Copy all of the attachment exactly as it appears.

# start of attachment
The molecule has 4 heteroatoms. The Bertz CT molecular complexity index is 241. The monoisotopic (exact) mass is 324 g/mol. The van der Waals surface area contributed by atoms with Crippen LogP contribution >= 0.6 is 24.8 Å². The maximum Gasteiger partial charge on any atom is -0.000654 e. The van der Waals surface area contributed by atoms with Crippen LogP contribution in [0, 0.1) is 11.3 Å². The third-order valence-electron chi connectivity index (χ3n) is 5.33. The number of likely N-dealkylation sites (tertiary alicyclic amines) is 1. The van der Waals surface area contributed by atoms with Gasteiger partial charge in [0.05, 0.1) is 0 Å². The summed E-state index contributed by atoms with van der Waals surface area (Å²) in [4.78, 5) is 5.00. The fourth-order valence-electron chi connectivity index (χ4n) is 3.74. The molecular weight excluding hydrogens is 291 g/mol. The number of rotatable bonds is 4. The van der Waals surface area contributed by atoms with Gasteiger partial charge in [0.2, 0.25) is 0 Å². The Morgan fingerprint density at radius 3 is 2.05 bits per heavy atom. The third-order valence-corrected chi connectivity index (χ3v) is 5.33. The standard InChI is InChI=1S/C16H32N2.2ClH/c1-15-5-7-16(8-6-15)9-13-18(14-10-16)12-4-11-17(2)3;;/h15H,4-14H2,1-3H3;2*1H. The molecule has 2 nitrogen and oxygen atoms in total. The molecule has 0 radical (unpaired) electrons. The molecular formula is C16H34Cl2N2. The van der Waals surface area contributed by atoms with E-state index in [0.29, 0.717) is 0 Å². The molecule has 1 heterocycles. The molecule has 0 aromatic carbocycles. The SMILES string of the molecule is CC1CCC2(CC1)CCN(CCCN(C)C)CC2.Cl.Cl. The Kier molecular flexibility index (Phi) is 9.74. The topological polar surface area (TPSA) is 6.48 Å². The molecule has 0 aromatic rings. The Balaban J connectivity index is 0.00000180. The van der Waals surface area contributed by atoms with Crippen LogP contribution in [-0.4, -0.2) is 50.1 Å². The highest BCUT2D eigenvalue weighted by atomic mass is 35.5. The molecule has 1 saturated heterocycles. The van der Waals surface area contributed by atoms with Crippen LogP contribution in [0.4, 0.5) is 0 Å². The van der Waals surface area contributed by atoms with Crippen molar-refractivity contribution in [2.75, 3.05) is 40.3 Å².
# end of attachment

The molecule has 4 heteroatoms. The Bertz CT molecular complexity index is 241. The monoisotopic (exact) mass is 324 g/mol. The van der Waals surface area contributed by atoms with Crippen LogP contribution >= 0.6 is 24.8 Å². The maximum Gasteiger partial charge on any atom is -0.000654 e. The van der Waals surface area contributed by atoms with Crippen LogP contribution in [0, 0.1) is 11.3 Å². The third-order valence-electron chi connectivity index (χ3n) is 5.33. The number of likely N-dealkylation sites (tertiary alicyclic amines) is 1. The van der Waals surface area contributed by atoms with Gasteiger partial charge in [0.05, 0.1) is 0 Å². The summed E-state index contributed by atoms with van der Waals surface area (Å²) in [4.78, 5) is 5.00. The fourth-order valence-electron chi connectivity index (χ4n) is 3.74. The molecular weight excluding hydrogens is 291 g/mol. The number of rotatable bonds is 4. The van der Waals surface area contributed by atoms with Gasteiger partial charge in [0.2, 0.25) is 0 Å². The Morgan fingerprint density at radius 3 is 2.05 bits per heavy atom. The third-order valence-corrected chi connectivity index (χ3v) is 5.33. The standard InChI is InChI=1S/C16H32N2.2ClH/c1-15-5-7-16(8-6-15)9-13-18(14-10-16)12-4-11-17(2)3;;/h15H,4-14H2,1-3H3;2*1H. The molecule has 2 nitrogen and oxygen atoms in total. The molecule has 0 radical (unpaired) electrons. The molecular formula is C16H34Cl2N2. The van der Waals surface area contributed by atoms with E-state index in [0.29, 0.717) is 0 Å². The molecule has 1 heterocycles. The molecule has 0 aromatic carbocycles. The SMILES string of the molecule is CC1CCC2(CC1)CCN(CCCN(C)C)CC2.Cl.Cl. The Kier molecular flexibility index (Phi) is 9.74. The topological polar surface area (TPSA) is 6.48 Å². The molecule has 0 aromatic rings. The Balaban J connectivity index is 0.00000180. The van der Waals surface area contributed by atoms with Crippen LogP contribution in [-0.4, -0.2) is 50.1 Å². The highest BCUT2D eigenvalue weighted by atomic mass is 35.5. The molecule has 1 saturated heterocycles. The van der Waals surface area contributed by atoms with Crippen LogP contribution in [0.4, 0.5) is 0 Å². The van der Waals surface area contributed by atoms with Crippen molar-refractivity contribution in [2.75, 3.05) is 40.3 Å².